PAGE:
When the Eagles have the ball
When the Eagles and Redskins met in Week 4, Sam Bradford threw for 270 yards and three touchdowns - and Bradford is playing better now than he was then. That should be an encouraging sign for the Eagles, who will have the opportunity to move the ball against Washington. The Redskins allow 240.2 passing yards per game, but the 7.7 yards per attempt is one of the worst averages in the league.
Opposing quarterbacks have thrown for 26 touchdowns and only nine interceptions against Washington, plus 11 passes of 40-plus yards. So Bradford should be able to move the ball through the air against Washington - as long as his receivers help him. In that first meeting, Nelson Agholor, Riley Cooper, Jordan Matthews, and Miles Austin all had catches of at least 30 yards. Such a feat is rare for this receiving corps.
Agholor, who was shut out last Sunday by Patrick Peterson, will be covered by Bashaud Breeland. Will Blackmon is the other starting cornerback, but he shifts to the inside to play the slot in nickel situations. That means Blackmon will be tasked with covering Matthews, who is 161 yards shy of a 1,000-yard season. Bradford often looks for tight end Zach Ertz, who had 20 targets during the last two weeks. He had 15 catches for 115 yards in a Week 16 game against Washington last year.
The Eagles have a healthier offensive line this week than in Week 4, when Jason Peters left after six snaps. Peters must block outside linebacker Ryan Kerrigan, who has 8.5 sacks. Washington has 29 sacks as a team.
There is no word on how much DeMarco Murray will play on Saturday. He could be behind Ryan Mathews and Darren Sproles again. The Redskins allow 129.8 rushing yards per game and 4.9 yards per carry, which is second-worst in the league. So the Eagles should be able to run if the line does its job.
Kicker Caleb Sturgis has stabilized since a shaky debut against Washington and has made every field-goal attempt since Thanksgiving. In a game that could be close, the Eagles need a strong showing from him on Saturday.
When the Redskins have the ball
The Eagles defense will likely play without nose tackle Bennie Logan and cornerback Byron Maxwell. Those are two key losses in an important game. Beau Allen is expected to start in place of Logan on the defensive line, with E.J. Biggers the top candidate to replace Maxwell at left cornerback.
When facing Washington, the key for the Eagles defense is to slow down Kirk Cousins. He has 16 touchdowns and four interceptions in the last eight games, and his completion percentage (69.7 percent) tops the NFL. But Cousins is more effective at home. Nine of his 11 interceptions have come on the road, and his quarterback rating is 74.6 on the road compared to 117.0 at home.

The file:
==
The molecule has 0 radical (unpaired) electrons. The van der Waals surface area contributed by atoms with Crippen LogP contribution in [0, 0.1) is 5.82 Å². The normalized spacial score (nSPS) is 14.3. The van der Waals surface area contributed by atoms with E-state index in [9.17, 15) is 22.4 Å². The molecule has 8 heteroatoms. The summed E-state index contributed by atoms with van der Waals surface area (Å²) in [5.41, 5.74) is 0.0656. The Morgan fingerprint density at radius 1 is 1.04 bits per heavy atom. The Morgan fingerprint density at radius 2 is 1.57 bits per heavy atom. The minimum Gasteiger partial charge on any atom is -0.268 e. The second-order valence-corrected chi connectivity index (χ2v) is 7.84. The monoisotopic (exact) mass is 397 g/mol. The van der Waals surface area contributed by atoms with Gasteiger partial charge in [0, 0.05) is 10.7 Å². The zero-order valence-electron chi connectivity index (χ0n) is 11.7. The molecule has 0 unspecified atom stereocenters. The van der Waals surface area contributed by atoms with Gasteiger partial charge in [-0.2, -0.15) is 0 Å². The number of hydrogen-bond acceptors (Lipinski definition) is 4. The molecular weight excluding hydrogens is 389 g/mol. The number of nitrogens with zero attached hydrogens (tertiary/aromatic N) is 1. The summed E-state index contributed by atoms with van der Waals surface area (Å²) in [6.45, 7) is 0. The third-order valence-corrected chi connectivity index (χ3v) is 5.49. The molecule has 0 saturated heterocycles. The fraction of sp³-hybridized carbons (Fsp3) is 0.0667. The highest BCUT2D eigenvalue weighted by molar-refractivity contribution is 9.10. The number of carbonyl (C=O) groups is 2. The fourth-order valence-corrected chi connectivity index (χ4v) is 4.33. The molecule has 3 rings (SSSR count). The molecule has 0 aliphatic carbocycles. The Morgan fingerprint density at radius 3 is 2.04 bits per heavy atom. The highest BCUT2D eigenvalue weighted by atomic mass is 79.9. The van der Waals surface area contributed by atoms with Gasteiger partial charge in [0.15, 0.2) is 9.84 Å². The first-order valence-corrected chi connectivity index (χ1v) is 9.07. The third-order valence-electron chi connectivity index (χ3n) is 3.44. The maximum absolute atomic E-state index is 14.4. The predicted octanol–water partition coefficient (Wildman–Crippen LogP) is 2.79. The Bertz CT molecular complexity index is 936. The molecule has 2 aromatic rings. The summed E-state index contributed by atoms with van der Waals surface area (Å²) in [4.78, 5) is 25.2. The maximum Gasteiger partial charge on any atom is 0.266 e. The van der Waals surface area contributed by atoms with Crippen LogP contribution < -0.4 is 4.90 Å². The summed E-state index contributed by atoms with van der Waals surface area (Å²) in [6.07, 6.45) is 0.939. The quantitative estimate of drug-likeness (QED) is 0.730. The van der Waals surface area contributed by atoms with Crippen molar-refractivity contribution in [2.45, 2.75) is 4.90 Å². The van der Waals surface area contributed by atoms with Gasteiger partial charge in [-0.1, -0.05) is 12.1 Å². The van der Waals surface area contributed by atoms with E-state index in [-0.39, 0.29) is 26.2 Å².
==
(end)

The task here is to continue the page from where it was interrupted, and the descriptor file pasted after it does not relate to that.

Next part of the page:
Cousins has an impressive group of targets that will test the Eagles secondary. DeSean Jackson, who missed the Week 4 game against the Eagles, is healthy and has four touchdowns in the last five games. Jackson hurt the Eagles in two meetings last season, and his big-play ability will challenge his former team. Biggers could see Jackson unless the Eagles move Eric Rowe to the left side. The Redskins' top target is tight end Jordan Reed, who has 74 catches for 778 yards and nine touchdowns. Look for safety Malcolm Jenkins to cover Reed. Pierre Garcon, who caught the game-winning touchdown in Week 4, is also a challenge. Rookie Jamison Crowder has developed into a reliable slot receiver.
The Redskins' rushing offense has struggled in recent weeks, although the Eagles have been one of the worst rushing defenses during that span, too. Alfred Morris and Matt Jones are the top ballcarriers, but both players average fewer than 4 yards per rush. The Eagles must do a better job tackling after allowing 230 rushing yards last week.
The Eagles had only one sack and forced only one turnover in the first meeting with Washington. Both numbers must be improve if the Eagles expect to win. Pay attention to the status of right tackle Morgan Moses, who is expected to be a game-time decision with an ankle injury. Backup Ty Nsekhe would block Connor Barwin if Moses is out.
When the Eagles force a punt, Pro Bowler Darren Sproles could be primed for a big return. Washington allows 10.2 yards per punt return and has already given up a touchdown.
3: The last three times the Eagles and Redskins have played, the game was decided by three points. It's no wonder that the point spread Saturday is three points. (The Eagles are favored.) Washington won the last two meetings by a field goal, and the Eagles had their kicking game to blame. Caleb Sturgis missed an extra point and a 33-yard field goal in Week 4, costing the Eagles four points. Cody Parkey missed a 34-yard field goal and a 46-yard field goal in Week 16 last season. In both of those games, Washington did not miss a kick. So much attention is paid to the offenses and defenses, but it could be kickers who play a big role on Saturday.
Zach Berman: Redskins 23, Eagles 21
Jeff McLane: Eagles 24, Redskins 23